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Three incoming Columbus City Council members outline priorities in 2024

Nancy Day-Achauer (l), Melissa Green (m) and Chris Wyche (r) are newly elected members of the Columbus City Council. They will begin serving their terms in January 2024.
Columbus City Council

Affordable housing, public safety and more neighborhood representation on Columbus City Council top the list of priorities among three newly council members.

"Everyone needs to be able to have housing that they can afford because you cannot be successful and thrive if you don't have housing stability,” says Nancy Day-Achauer, who was elected from District 2, which encompasses the area of Columbus surrounding Hilliard.

Day-Achauer, an ordained minister and community leader, is one of three new council members elected in November to Columbus City Council, under a new nine-district system. She joins Melissa Green, from District 6, which includes the Hilltop, Westland and Southwest areas of Columbus and Chris Wyche, from District 1, which covers the north area around State Route 161.

Wyche has worked as an external affairs manager with AT&T Ohio.

"We know we have issues related to housing and we want to ensure that we have the jobs necessary for our residents to be successful. But we also need to be concerned about transit,” says Wyche. “As you have three million people moving here by 2050. It's important for us to plant those seeds today.”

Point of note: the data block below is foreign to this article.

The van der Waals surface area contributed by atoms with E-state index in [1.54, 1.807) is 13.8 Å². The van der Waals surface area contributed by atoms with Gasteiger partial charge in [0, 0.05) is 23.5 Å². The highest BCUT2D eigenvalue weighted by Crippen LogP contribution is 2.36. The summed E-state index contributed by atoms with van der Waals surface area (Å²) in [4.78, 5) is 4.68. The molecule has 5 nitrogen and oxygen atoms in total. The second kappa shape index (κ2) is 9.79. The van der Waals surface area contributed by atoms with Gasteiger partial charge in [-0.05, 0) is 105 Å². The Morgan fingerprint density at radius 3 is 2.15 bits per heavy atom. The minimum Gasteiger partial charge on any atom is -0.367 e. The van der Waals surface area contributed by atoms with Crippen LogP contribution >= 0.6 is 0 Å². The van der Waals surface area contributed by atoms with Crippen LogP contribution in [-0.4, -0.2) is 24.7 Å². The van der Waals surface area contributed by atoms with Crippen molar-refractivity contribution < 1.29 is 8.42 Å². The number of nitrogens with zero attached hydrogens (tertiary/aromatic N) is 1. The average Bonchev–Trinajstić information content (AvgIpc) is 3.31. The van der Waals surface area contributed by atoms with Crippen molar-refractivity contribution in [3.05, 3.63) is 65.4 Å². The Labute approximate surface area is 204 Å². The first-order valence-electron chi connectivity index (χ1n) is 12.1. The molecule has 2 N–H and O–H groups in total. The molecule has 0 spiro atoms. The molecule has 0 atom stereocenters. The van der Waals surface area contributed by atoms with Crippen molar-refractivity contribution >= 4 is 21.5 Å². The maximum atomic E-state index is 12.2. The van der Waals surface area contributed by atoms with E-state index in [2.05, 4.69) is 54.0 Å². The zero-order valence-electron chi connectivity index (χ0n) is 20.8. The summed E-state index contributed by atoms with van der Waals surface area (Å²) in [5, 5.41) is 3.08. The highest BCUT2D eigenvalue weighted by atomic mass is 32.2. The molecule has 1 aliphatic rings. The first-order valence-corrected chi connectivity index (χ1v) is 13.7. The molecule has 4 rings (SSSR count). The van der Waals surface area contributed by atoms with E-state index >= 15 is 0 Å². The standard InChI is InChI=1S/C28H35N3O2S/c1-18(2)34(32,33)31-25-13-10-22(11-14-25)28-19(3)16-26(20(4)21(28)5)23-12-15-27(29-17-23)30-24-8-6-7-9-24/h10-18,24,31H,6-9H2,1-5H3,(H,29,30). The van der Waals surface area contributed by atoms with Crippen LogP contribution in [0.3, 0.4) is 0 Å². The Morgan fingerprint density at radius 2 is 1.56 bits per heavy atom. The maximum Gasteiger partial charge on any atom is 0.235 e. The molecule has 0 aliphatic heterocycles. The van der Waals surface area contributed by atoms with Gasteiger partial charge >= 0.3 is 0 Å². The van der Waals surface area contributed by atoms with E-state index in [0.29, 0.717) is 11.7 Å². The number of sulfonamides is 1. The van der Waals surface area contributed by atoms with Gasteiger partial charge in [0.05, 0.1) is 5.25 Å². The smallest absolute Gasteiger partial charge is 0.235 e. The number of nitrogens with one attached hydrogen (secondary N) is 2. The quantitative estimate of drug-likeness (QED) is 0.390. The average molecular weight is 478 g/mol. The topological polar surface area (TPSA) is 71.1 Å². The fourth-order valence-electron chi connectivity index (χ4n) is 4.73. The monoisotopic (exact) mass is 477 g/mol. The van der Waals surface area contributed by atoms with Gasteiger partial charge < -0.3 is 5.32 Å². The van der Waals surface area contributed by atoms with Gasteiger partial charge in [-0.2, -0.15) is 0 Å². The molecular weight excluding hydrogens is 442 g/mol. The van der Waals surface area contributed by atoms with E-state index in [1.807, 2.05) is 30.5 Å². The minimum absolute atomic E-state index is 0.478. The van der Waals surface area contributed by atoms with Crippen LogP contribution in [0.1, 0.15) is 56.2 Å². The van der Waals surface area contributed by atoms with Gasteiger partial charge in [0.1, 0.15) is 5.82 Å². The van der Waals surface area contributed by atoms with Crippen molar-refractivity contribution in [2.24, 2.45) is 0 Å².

Green says her experience as a licensed social worker will guide her decisions on Columbus City Council.

"Helping reinforce and helping to build a social and human services system here in Columbus that's equitable and accessible for people who might be experiencing hardship is hopefully going to be my top priority while on council,” says Green.

Columbus city officials have been working on an affordable housing strategy as the city’s population grows and housing production slows. Day-Achauer says denser housing must be a primary issue.

"You can have a large apartment complex and have it be (aesthetically pleasing) and fit in with the character of your community," says Day-Achauer. "There are, unfortunately, a lot of areas where people don't want apartments, where people want everything to be single family homes with large lots. And the issue with that is we don't have enough land to house everyone."

Green is looking forward to reaching out to residents in the Hilltop and other western parts of Columbus.

"I think that representation matters,” says Green. “And having diverse perspectives and voices sitting around the table help us create sounder, more holistic policy."

Wyche says this is an opportunity for better representation.

“If folks are having issues and problems, instead of them trying to scour the city's website to understand who's the committee chair what and know exactly who to go to, they'll just go to their neighbor and say, 'Hey, you know, this is a problem. Can you help us out'," Wyche said. “I'm looking forward to being that voice for my neighbors and I think it'll really serve the city well."

Debbie Holmes began her career in broadcasting in Columbus after graduating from The Ohio State University. She left the Buckeye state to pursue a career in television news and worked as a reporter and anchor in Moline, Illinois and Memphis, Tennessee.